triple IPA  9.3%    fruitiness in the nose: citrus and then … strawberries!   Marked strawberry character in the flavour as well.  Hop bitterness is attenuated by the sweetness.  The sweetness lingers on the palate, leaving a sharp bitterness as it fades. Very interesting beer.

Coffee Porter
Pronounced coffee notes in the aroma and taste.  Coffee, roast, and hop bitterness balanced by malty sweetness.

In addition to those four, Volek threw in a few additions and surprises.

The first of these was a Märzen, of which we got serve ourselvesdirectly from the sampling port on the fermenter.   Next, the group was able to taste a brown ale that had been fermenting for only 24 hours.  It pretty much was like tasting unconverted wort –which is, in fact, what it was.

Finally, we got a preview taste of this year’s Merry Christmas and Happy New Year beer and a sneak peek at the label and packaging.

Produced afresh each year from a different recipe, and with a different image of a tree on the label, Merry Christmas and Happy New Year changes from year to year.  This year’s version –which goes on sale in November– is less robust or roasty than previous years’ versions. Less like a stout and more like a barley wine, but still with some spice character: coriander, cloves, …

Pacha Cerveza Artesanal’s “Piel Roja”

Today I am offering my impressions of Piel Roja from Pacha Cerveza Artesanal. This bottle was given to me by Pacha’s owner and brewer, Adrián Calle, during my visit to the Red Cervecera Perú’s brewpub in August, and I’ve been saving it cold until now.

Piel Roja is an 40 IBU, 6.5% abv, India Red Ale, a style also known as a Red IPA. It is a deep copper or light brown, somewhere in the range of 18-20 SRM.  The name of the beer, Piel Roja, which in English we’d translate as Redskin, is an allusion to the style and color of the beer.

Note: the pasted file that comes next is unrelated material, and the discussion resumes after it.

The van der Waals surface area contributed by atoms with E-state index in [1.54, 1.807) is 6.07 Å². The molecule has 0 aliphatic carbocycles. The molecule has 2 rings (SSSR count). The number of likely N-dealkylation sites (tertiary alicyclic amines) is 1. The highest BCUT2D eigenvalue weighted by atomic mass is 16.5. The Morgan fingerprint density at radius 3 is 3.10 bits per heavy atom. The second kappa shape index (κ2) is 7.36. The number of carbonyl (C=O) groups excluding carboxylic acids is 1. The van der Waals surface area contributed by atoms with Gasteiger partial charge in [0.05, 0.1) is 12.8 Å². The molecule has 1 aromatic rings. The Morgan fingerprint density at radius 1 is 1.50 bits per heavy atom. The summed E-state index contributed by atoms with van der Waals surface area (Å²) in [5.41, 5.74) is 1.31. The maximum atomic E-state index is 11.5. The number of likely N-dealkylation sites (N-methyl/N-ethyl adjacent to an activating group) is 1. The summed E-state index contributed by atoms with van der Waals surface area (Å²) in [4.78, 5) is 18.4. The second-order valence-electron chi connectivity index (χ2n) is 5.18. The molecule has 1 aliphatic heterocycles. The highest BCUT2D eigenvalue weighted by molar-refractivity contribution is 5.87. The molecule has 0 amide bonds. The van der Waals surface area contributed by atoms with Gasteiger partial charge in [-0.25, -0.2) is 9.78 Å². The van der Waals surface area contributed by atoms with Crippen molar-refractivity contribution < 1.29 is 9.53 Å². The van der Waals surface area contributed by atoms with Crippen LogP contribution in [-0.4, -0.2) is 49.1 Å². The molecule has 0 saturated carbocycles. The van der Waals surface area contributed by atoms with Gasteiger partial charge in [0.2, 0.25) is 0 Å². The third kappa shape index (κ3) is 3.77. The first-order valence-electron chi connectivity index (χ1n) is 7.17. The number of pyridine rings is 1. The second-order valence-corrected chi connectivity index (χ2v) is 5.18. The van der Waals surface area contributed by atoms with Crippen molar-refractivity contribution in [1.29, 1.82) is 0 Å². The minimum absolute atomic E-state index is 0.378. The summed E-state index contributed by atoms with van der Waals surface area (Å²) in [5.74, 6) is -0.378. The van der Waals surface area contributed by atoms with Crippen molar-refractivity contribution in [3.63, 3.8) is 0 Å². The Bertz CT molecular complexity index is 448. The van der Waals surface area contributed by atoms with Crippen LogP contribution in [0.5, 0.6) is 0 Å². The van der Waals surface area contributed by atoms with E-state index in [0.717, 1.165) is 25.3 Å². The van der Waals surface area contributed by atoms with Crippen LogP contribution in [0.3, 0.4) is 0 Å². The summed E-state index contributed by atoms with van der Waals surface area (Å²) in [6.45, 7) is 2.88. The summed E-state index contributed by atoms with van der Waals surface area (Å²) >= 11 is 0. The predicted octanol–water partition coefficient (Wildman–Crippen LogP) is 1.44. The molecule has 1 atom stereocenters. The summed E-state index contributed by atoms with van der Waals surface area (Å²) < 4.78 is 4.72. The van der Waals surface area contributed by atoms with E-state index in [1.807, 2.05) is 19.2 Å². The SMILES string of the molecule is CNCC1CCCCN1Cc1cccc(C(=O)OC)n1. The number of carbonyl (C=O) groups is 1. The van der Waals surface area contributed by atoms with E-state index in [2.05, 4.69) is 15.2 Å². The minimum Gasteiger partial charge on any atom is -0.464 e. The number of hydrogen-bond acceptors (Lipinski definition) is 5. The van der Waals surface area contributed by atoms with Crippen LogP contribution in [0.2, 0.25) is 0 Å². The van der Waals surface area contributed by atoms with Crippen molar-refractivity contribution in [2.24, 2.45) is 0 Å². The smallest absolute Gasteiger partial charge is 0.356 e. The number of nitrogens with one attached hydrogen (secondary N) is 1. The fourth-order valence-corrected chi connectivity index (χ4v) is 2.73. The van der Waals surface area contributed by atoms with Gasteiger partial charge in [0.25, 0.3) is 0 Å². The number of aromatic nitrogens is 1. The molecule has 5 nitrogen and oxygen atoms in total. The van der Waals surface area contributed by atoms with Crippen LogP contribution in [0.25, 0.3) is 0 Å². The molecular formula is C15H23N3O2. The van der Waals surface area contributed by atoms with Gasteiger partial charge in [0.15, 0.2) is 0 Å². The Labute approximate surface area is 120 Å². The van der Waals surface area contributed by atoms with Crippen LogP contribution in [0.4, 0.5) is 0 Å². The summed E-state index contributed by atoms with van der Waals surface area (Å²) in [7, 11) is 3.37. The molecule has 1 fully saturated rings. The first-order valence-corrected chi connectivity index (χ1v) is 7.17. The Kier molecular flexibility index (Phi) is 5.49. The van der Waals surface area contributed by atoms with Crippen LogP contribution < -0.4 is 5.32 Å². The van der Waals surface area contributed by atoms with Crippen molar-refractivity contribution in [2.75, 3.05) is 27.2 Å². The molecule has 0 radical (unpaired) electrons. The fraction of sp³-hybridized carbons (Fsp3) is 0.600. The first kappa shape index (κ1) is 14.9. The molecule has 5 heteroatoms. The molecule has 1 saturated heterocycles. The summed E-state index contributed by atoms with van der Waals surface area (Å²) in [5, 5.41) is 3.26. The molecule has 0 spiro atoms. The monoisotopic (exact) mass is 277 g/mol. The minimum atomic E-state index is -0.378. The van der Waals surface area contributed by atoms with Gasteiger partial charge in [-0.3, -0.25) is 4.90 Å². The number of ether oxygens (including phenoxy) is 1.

Upon pouring hop and citrus  aromas waft out of the glass even before it is put to the nose.  The white foam subsides quickly but is easily rousted again.  Lacing present when the glass is swirled, but it doesn’t hold for long. That said, my bottle was appropriately carbonated,

Upon savouring, maltiness and hop bitterness are the first impressions, followed by a light roastyness.  It is a medium-bodied, mildly dry beer. Grapefruit and pine notes last in the mouth beyond the latest sip.  Piel Roja is a solidly done, enjoyable brew.

Weihenstephaner Braupakt Hefe Weissbier

Braupakt is a collaboration brew between Bayerische Staatsbrauerei Weihenstephan, considered the world’s oldest extant brewery, and California craft-brew pioneers, Sierra Nevada Brewing Company.  Braupakt, in fact, literally means “brewing pact”.

Released in the US this past Spring, Braupakt is a limited-edition brew.  (I am reviewing a sample bottle I received from the PR company.)

Braupakt is  a light amber, 6% abv, ~35 IBU beer.  It is somewhat hazy, as befits a wheat beer.

Poured into the glass it immediately raised a beautiful cream-colored rocky head, but the beer itself is not aggressively carbonated.  I got coriander and in the nose upon first approach, and some peach, with banana emerging a bit later in the aroma.   At the end there is a distinct malt aroma.

In the flavor, meanwhile, I detected peach, bananas and cloves, with some floral characteristics emerging as the beer warms. I’m thinking: violets, or perhaps roses.

Braupakt has a bit more hop bitterness than I might have expected in a German hefeweißbier.  The beer is brewed with German Hallertauer hops and finished with the very-American Amarillo and Chinook hops.  While all that might turn off some style purists, I think that in Braupakt it harmonized pretty well.

I found Braupakt to be in fact quite lovely and, I think, worth checking out.  And, you should look for it now, as it is likely to be a one-off.